Grapes Of Wrath Research Paper

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The Grapes of Wrath & The Glass Castle: Families “In the evening a strange thing happened: the twenty families became one family, the children were the children of all. The loss of home became one loss, and the golden time in the West was one dream” (Steinbeck, 193). Throughout Jeanette Walls’ memoir, The Glass Castle, and John Steinbeck’s, The Grapes of Wrath, the qualities of two families are exposed as they suffer through hardship. With her negligent mother and father, Jeannette and her brothers and sister move around the country in search of jobs and a place to live. After being removed from their farm, the Joads journey across the country in search for jobs in California. Although both families are similar in the sense of tenacity in a search for jobs and their love for…show more content…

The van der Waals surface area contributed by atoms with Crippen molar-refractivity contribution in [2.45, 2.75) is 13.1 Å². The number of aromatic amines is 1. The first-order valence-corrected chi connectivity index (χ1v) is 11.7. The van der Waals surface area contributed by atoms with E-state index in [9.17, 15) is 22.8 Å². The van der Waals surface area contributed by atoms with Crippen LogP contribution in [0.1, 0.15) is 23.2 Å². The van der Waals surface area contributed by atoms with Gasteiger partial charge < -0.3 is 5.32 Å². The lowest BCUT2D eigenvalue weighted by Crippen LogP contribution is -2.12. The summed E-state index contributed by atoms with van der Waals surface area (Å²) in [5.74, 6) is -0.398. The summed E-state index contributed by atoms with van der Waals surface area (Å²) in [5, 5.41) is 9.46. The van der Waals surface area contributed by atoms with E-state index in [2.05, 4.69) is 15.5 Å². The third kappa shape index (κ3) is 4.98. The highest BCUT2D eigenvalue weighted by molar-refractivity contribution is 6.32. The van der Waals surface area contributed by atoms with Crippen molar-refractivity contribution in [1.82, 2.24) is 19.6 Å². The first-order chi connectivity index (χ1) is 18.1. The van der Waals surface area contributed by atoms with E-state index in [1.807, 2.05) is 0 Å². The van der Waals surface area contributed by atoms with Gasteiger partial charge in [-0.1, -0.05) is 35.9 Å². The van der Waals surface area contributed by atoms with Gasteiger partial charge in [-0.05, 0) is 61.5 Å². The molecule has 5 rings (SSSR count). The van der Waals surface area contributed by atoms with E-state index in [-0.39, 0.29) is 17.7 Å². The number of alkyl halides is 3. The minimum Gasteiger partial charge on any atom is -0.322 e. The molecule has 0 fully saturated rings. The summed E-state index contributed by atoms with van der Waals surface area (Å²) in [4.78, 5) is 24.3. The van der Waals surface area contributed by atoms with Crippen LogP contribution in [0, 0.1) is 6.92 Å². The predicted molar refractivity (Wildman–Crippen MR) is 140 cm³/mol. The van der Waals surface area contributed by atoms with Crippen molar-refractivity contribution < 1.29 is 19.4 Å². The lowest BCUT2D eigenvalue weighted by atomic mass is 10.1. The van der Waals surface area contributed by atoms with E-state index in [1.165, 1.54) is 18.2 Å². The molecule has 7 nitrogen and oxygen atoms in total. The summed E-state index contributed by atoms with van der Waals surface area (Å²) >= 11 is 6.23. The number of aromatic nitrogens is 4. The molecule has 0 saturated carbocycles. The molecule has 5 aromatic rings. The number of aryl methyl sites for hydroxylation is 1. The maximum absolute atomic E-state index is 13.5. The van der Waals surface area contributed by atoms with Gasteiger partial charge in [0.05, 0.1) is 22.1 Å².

For example, the Joads were stable and grounded throughout the text, while the Walls were very unstable when life became tough, and ultimately separated as a family. When the Joads want to separate in Chapter 16 Ma Joad does not allow them to do so. “Ma watched the structure grow and followed it. ‘We don’ want you to go ‘way from us,’ she said. ‘It ain’t good for folks to break up” (Steinbeck, 165). Ma’s persisting in staying together highlights the idea that the Joads are more unified, ultimately helping them in the end. In contrast, the Walls split up as a family, helping their mother, Rose Mary, achieve what she wants, which is to let her children live on their own. Rose Mary resents having children, and selfishly cares more of her art career than her children. “Why spend the afternoon making a meal that will be gone in an hour," she'd ask us, "when in the same amount of time, I can do a painting that will last forever?” (Walls, 34). Rose Mary’s attitude toward her children reveals that as a family, the Walls, unlike the Joads, did not have a healthy

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